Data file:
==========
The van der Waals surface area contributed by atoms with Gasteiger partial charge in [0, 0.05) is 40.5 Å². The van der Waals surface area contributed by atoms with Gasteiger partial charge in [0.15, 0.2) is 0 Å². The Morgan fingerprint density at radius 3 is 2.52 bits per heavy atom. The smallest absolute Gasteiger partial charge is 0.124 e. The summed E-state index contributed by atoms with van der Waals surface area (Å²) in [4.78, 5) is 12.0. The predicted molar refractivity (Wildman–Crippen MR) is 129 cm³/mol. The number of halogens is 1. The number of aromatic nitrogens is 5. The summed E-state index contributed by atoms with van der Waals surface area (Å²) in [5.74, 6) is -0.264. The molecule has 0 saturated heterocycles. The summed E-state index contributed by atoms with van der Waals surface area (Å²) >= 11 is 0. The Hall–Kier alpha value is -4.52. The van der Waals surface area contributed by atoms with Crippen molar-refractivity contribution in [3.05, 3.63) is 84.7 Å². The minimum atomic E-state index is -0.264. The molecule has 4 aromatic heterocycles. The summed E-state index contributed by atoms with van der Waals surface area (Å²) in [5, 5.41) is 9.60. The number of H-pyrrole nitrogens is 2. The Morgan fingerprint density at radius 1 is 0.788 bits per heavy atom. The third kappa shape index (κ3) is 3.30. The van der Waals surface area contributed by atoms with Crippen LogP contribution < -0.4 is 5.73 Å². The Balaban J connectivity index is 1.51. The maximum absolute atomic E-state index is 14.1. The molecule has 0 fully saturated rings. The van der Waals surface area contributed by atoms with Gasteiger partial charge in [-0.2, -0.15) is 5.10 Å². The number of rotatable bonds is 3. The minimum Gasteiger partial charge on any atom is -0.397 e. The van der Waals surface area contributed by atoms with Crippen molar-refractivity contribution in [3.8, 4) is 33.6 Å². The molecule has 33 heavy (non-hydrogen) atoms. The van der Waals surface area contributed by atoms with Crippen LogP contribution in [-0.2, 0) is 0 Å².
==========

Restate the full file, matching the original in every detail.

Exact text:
The van der Waals surface area contributed by atoms with Gasteiger partial charge in [0, 0.05) is 40.5 Å². The van der Waals surface area contributed by atoms with Gasteiger partial charge in [0.15, 0.2) is 0 Å². The Morgan fingerprint density at radius 3 is 2.52 bits per heavy atom. The smallest absolute Gasteiger partial charge is 0.124 e. The summed E-state index contributed by atoms with van der Waals surface area (Å²) in [4.78, 5) is 12.0. The predicted molar refractivity (Wildman–Crippen MR) is 129 cm³/mol. The number of halogens is 1. The number of aromatic nitrogens is 5. The summed E-state index contributed by atoms with van der Waals surface area (Å²) in [5.74, 6) is -0.264. The molecule has 0 saturated heterocycles. The summed E-state index contributed by atoms with van der Waals surface area (Å²) >= 11 is 0. The Hall–Kier alpha value is -4.52. The van der Waals surface area contributed by atoms with Crippen molar-refractivity contribution in [3.05, 3.63) is 84.7 Å². The minimum atomic E-state index is -0.264. The molecule has 4 aromatic heterocycles. The summed E-state index contributed by atoms with van der Waals surface area (Å²) in [5, 5.41) is 9.60. The number of H-pyrrole nitrogens is 2. The Morgan fingerprint density at radius 1 is 0.788 bits per heavy atom. The third kappa shape index (κ3) is 3.30. The van der Waals surface area contributed by atoms with Crippen LogP contribution < -0.4 is 5.73 Å². The Balaban J connectivity index is 1.51. The maximum absolute atomic E-state index is 14.1. The molecule has 0 fully saturated rings. The van der Waals surface area contributed by atoms with Gasteiger partial charge in [-0.2, -0.15) is 5.10 Å². The number of rotatable bonds is 3. The minimum Gasteiger partial charge on any atom is -0.397 e. The van der Waals surface area contributed by atoms with Crippen molar-refractivity contribution in [3.8, 4) is 33.6 Å². The molecule has 33 heavy (non-hydrogen) atoms. The van der Waals surface area contributed by atoms with Crippen LogP contribution in [-0.2, 0) is 0 Å².